On Senna and Ferrari World…

Ever since I arrived back from Abu Dhabi, a week ago, I have been flat out writing and it is only now that I have finally had some free time when there was not something else to be done. It is really a very pleasant feeling. I can think of a million things that need to be done because I have been on the road for the best part of nine months, but these things have to be done step by step.

There are a couple of things that I wish to catch up with: the first is the Ayrton Senna movie which I saw in Sao Paulo; the second is the Ferrari theme park in Abu Dhabi.

I was not quite sure what I was going to make of the Senna movie, because For me Senna is not a historical figure but someone I remember well – and have missed more than a bit – since his death in 1994. Senna was special. In fact, it was a special era and I do not write that with 20-20 hindsight. I felt it at the time. In November 1993 I wrote the following piece, probably when I was in Adelaide.
I cannot remember who it was for, but it tells the story.

“Twenty years from now racing fans will look back at the late 1980s and early 1990s as a great era when two huge talents, Alain Prost and Ayrton Senna, met head-on in Formula 1. In other eras each would have dominated as Jackie Stewart or Niki Lauda did, but the fact that their careers have been so closely intertwined has made them a double-act which will not be forgotten.

“It is always difficult to put drivers into historical perspective but the Senna/Prost rivalry will probably be compared to that of Tazio Nuvolari and Achille Varzi in the 1930s or to the Stirling Moss/Juan-Manuel Fangio duel in the 1950s.

“The difference is that the sport has changed and the nature of modern F1 creates a world where drivers can rarely be friends. The sport has grown to become an extraordinary business with enormous coverage – largely thanks to television – and the global awareness has created huge funding. This has created extraordinary pressures on the leading names, but at the same time has made them rich beyond their wildest dreams. Senna and Piquet have probably made as much as US$60-70 million apiece with Prost, Mansell and even Gerhard Berger not far behind. The result of all this is that the stars have lived in very rarified worlds, divorced from down-to-earth reality. This has often created a sense of paranoia that the world is out to get them. Prost and Senna have both suffered from this and it has often fuelled misunderstanding which in past years would have been settled with a quiet chat. Once, in Hungary, the pair sat down in the Elf motorhome and had a long chat and realised that they were very alike. Perhaps too much so, but the entente could not survive the aggressive competitiveness of the race track.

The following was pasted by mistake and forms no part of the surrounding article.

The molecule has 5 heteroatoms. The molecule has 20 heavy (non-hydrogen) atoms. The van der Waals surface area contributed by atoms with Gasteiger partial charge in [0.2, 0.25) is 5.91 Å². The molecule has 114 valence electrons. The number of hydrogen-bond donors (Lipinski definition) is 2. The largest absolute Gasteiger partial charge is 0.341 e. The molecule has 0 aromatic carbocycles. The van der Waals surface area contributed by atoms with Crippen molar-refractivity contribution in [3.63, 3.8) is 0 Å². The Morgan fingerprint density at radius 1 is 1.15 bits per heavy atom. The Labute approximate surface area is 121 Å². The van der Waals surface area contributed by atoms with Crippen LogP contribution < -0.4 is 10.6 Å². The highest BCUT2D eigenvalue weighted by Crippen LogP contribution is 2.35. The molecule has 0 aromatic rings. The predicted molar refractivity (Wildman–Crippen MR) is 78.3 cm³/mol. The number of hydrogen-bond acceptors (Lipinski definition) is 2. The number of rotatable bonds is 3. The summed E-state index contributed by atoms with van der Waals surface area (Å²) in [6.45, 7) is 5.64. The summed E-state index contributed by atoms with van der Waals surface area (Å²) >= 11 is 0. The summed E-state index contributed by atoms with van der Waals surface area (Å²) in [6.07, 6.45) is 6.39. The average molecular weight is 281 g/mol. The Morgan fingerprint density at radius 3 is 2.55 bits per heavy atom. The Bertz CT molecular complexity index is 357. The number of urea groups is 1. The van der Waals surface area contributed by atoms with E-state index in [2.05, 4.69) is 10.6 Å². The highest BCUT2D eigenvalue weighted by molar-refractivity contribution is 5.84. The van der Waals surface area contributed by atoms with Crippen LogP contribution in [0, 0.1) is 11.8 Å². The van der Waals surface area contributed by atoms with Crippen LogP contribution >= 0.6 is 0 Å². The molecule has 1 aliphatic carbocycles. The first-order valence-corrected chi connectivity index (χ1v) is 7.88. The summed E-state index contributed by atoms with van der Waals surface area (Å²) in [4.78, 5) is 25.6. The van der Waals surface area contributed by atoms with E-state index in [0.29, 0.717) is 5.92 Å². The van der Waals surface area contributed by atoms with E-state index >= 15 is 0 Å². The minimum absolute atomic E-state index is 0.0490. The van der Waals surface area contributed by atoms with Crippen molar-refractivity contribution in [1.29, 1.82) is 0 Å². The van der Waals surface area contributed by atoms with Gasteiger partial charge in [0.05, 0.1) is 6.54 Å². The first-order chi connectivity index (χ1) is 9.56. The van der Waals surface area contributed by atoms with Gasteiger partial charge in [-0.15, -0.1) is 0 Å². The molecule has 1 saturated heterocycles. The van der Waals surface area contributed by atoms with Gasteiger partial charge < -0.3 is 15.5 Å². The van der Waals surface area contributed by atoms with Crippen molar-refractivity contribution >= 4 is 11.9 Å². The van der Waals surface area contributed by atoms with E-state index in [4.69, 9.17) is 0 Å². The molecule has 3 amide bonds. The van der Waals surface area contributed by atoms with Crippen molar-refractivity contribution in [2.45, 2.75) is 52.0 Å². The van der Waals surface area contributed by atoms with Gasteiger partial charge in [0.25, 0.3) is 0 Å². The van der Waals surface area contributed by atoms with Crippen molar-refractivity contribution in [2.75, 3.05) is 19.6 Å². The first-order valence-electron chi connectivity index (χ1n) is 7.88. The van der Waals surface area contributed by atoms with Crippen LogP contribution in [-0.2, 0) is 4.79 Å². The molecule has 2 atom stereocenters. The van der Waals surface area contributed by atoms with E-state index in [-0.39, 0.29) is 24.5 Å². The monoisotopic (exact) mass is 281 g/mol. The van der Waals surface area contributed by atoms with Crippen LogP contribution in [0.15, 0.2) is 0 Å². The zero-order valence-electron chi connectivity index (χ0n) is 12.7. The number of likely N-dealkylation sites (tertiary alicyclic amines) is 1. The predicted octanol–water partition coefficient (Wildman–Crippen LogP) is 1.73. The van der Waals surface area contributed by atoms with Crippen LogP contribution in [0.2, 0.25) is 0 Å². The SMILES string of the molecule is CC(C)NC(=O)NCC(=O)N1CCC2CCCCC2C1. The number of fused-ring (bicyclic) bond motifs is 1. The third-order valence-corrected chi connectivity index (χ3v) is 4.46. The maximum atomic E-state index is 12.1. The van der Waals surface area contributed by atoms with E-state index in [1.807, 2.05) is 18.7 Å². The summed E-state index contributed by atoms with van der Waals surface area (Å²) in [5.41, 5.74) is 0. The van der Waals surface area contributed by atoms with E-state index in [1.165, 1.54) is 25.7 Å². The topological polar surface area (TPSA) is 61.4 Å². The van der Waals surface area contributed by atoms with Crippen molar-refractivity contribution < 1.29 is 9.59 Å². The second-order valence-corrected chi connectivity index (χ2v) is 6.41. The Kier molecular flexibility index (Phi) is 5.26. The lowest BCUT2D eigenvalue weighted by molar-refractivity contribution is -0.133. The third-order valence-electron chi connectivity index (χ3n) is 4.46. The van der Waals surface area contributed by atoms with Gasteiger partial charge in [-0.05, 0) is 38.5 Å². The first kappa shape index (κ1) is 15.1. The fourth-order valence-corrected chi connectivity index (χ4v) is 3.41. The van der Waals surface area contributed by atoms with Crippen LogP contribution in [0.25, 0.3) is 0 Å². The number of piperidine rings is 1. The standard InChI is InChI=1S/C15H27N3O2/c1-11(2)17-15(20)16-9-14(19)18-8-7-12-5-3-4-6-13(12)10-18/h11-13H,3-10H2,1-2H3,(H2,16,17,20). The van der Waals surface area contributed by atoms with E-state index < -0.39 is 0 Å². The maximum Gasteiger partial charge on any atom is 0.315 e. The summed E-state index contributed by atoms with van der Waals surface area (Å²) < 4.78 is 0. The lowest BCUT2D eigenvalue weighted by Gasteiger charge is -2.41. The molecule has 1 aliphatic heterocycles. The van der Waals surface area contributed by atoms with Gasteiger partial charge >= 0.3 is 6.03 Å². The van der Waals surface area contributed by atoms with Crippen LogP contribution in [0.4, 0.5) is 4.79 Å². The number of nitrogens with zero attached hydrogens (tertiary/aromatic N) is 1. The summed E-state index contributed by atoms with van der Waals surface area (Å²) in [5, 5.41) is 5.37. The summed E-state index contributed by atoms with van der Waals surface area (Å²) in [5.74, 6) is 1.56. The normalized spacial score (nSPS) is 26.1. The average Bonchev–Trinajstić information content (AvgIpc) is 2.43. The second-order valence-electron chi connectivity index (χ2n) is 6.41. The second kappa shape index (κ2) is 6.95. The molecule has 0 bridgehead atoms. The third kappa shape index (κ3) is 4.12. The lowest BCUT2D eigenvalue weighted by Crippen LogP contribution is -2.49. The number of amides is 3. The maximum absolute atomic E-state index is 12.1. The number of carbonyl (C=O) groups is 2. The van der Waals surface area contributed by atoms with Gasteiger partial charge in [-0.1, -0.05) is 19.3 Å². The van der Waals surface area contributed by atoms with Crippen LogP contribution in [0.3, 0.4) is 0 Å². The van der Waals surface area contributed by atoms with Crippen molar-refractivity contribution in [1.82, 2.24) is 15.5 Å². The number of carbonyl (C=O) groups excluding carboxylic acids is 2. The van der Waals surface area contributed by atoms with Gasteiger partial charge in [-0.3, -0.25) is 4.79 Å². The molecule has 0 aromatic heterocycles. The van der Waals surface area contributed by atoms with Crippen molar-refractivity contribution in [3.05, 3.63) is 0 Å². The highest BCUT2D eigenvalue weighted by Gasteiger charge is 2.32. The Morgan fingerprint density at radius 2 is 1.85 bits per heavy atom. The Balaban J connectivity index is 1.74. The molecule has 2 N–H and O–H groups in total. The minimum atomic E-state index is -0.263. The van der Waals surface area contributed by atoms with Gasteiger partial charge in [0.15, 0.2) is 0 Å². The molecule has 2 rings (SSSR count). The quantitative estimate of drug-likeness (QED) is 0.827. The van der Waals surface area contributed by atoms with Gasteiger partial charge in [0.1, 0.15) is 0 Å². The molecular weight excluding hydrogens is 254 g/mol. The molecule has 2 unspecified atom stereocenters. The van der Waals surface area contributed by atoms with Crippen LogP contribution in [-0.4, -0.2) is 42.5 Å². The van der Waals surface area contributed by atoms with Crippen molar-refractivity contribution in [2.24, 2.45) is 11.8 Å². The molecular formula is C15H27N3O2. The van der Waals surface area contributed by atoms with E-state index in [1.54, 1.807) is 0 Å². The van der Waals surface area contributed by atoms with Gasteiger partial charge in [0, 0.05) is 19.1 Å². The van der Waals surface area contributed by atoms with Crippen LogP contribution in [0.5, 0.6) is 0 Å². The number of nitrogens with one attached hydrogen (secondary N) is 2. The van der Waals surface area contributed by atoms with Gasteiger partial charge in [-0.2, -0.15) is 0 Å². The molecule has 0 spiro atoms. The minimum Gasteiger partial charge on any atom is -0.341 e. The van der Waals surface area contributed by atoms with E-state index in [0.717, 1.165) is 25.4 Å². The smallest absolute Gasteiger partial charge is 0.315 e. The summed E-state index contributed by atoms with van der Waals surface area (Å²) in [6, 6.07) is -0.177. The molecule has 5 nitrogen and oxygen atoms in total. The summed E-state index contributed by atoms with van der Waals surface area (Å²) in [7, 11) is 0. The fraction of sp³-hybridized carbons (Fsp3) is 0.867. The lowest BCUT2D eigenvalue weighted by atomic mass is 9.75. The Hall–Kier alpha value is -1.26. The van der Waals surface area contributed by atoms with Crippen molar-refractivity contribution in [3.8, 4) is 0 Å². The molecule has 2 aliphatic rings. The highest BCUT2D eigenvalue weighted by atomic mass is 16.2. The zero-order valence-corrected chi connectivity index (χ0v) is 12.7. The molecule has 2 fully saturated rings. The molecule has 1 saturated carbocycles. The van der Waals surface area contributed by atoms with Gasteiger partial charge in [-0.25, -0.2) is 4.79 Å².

“At the same time both Senna and Prost can rightly claim to have been victims of media hype which has often whipped up their fights.

“In an age where winning is everything and the paddocks of F1 are full of people who are not trustworthy, drivers have to be sharp and ruthless to make it to the top. Both Senna and Prost have proved that they wre willing to do what was necessary to succeed. Things were not helped by the fact that advancing technology meant that more than ever being in the right car was what really mattered.

“And so after their falling out in 1989 they never drove together again, which is a shame because their talents, so finely-balanced, produced some great races before the split.

“The ruthlessness and darker sides of both men has too often been allowed to submerge the nicer sides of Alain and Ayrton. Both have done things over the years which they probably regret. Both have fervent fans and bitter critics.

“They have always been very different characters. Senna is a Latin with a tendency – seen most recently in Suzuka – to flare up, while Prost, the Professor, thinks before he acts and weighs up the pros and cons of his actions. Senna is explosive, Prost inexorable. That shows up in their driving as well: Senna is the ace qualifier and big risk taker; Prost collects fastest laps in races and pressures his rivals into mistakes.

“The incident which started outright war between them was at Suzuka in 1989 when Prost deliberately drove into Senna and won the world title. A year later Senna took his revenge, returning the compliment.

“But it is nice to see that their competitive relationship has ended on an upbeat and dignified note. Too often in the past they have not behaved like champions when perhaps they should have done but, ironically, in the modern F1 world to become a champion there are times when you have to play dirty.

“They are both great champions and as the years pass, much of the bitterness they feel may slide away and it is not impossible that they will even end up as friends – as they were back in 1988.”

Suzuka 1989. World © Sutton
Seventeen years later the rivalry between the two men is the main theme of the Senna movie and, to be quite honest, I think that the film was fair to both men. It shows them as they were.